Species, threats grow in Mekong region: WWF

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This photo, provided by the WWF, shows a self-cloning lizard (Leiolepis ngovantrii), which reproduces via cloning without the need for males. Scientists identify a new species every two days in the Greater Mekong region, the WWF said on December 12, in a report detailing 2010's more unusual finds such as a leaf warbler and the self-cloning lizard.

Scientists identify a new species every two days in the Greater Mekong region, the WWF said Monday, in a report detailing 2010's more unusual finds such as a leaf warbler and a self-cloning lizard.

But the conservation group warned some species could disappear before they are ever recorded because of man-made pressures in the Southeast Asian area, described in the report as "one of the last frontiers" for new discoveries.

More than 200 species were newly recorded last year in the Greater Mekong, which includes Thailand, Cambodia, Myanmar, Vietnam, Laos and the south-western Chinese province of Yunnan.

Some, such as the snub-nosed monkey found in Myanmar's remote Kachin state, were already known to local communities but never previously identified by the scientific community.

A species of all-female lizard, which reproduces via cloning without the need for males, was spotted by a scientist by chance on the menu in a Vietnamese restaurant.

Sarah Bladen, spokeswoman for WWF Greater Mekong, based in Hanoi, said despite the number of new species found, the region faced "an extinction crisis".

"Unless these countries start to see biodiversity as something to be valued and invested in, we risk losing wild places and wild species at an extraordinary rate," she told AFP.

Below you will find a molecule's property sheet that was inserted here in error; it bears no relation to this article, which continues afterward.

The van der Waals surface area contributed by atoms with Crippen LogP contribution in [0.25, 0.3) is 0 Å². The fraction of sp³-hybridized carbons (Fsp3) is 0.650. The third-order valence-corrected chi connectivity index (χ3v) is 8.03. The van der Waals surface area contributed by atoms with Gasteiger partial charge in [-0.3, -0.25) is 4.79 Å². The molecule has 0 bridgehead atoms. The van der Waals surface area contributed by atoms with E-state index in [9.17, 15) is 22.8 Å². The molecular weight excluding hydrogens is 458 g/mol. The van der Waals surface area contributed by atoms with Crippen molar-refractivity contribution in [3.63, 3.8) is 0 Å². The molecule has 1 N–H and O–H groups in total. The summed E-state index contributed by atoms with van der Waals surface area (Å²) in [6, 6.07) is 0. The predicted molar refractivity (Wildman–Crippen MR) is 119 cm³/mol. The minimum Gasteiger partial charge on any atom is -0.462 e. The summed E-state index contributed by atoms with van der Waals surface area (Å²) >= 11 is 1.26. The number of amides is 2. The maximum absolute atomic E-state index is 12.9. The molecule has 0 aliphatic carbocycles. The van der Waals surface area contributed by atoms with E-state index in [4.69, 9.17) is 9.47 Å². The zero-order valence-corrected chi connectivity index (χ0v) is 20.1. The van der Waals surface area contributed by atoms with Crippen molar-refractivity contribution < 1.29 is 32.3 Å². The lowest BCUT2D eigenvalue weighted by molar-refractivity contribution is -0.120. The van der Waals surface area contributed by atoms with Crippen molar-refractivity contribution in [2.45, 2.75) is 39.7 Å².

The list, dominated by plants, included 28 reptiles and seven amphibians, such as a vibrantly-spotted newt species and a psychedelic gecko.

The only new bird found last year was the tiny limestone leaf warbler, so-called because it breeds in limestone karsts in Laos and has a loud, unique call -- the sign that alerted researchers to a potential new find.

"While these discoveries highlight the unique biodiversity of the Greater Mekong they also reveal the fragility of this region's diverse species and habitats," the WWF report said.

It noted "urgent reminders" such as the dramatic 70 percent drop in wild tiger numbers in little over a decade and the extinction of the Javan rhino in Vietnam in 2010.


This photo, provided by the WWF, shows a limestone leaf warbler (Phylloscopus Calciatilis), so-called because it breeds in limestone karsts in Laos and has a loud, unique call. Scientists identify a new species every two days in the Greater Mekong region, the WWF said on December 12, in a report detailing 2010's more unusual finds such as the leaf warbler and a self-cloning lizard.

"Rapid, unsustainable development and climate change impacts are profoundly affecting biodiversity and ecosystem services and consequently the millions of people who depend on them," it added.

The report comes days after Thailand, Cambodia, Vietnam and Laos delayed a decision on a proposed hydropower dam on the Mekong river, which activists warn would seriously threaten several unique species in the waterway.

WWF called on the six leaders of the Greater Mekong Sub-region, meeting later this month in Myanmar, to prioritise biodiversity, warning that otherwise "the region's treasure trove of biodiversity will be lost".

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